When Alma wakes up at four in the morning locked inside a psychiatric hospital, she has no choice but to wonder what her life means.
Two days earlier she was celebrating her thirtieth birthday. It could have been like any other birthday: a promising writer freshly launched on the literary scene, Alma was an ambitious young Parisienne and had lived with Paul for several years. Everything was going swimmingly.
But on the morning of her birthday, Alma could tell something was wrong. What was initially just a vague feeling of disgust rapidly developed into unpredictable nymphomaniac and destructive impulses: her existential angst then drove her to an incomprehensibly violent spree.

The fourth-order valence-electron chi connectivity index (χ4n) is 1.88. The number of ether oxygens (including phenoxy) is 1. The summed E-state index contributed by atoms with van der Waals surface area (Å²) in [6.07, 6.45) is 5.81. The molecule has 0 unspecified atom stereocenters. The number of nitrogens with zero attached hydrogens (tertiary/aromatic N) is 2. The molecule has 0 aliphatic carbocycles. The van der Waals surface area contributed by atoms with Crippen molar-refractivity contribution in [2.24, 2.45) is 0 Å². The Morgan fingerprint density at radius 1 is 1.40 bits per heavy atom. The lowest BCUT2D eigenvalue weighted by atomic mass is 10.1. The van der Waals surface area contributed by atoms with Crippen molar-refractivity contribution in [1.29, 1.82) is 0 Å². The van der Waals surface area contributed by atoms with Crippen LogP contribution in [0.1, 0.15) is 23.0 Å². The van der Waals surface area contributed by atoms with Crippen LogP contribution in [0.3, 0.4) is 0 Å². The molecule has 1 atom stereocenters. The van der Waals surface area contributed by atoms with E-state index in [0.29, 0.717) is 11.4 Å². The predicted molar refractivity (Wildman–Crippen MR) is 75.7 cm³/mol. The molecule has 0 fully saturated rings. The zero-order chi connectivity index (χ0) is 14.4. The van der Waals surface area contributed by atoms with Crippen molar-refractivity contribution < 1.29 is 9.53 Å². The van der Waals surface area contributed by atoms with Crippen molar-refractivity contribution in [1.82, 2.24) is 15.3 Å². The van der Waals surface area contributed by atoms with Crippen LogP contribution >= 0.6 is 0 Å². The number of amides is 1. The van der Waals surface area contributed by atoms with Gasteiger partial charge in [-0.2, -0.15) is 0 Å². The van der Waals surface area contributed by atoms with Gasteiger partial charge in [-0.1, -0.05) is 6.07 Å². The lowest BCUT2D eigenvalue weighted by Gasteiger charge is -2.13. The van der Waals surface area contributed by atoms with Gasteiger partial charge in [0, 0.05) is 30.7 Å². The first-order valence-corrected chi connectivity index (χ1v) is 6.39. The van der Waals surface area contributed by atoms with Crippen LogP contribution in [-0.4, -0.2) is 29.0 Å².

Forty-eight hours in a woman’s life? Or a nervous breakdown at thirty? Is it sane to wander barefoot in the middle of Paris, to seduce an editor who absolutely infuriates you or to sleep with strangers? What happened in the suite at the Lutetia that a chambermaid found daubed with blood? What effect does it have when you hear of your own death on television?
Claire Berest was born in Paris in 1982. After travelling around North America and Europe as part of a music group, she became a French teacher but resigned once she had secured a tenure. She had her first novel, Mikado, published at 27. This was followed by another novel, L’orchestre vide, and two essays: La lutte des classes, pourquoi j’ai démissionné de l’Éducation nationale and Enfants perdus, enquête à la brigade des mineurs.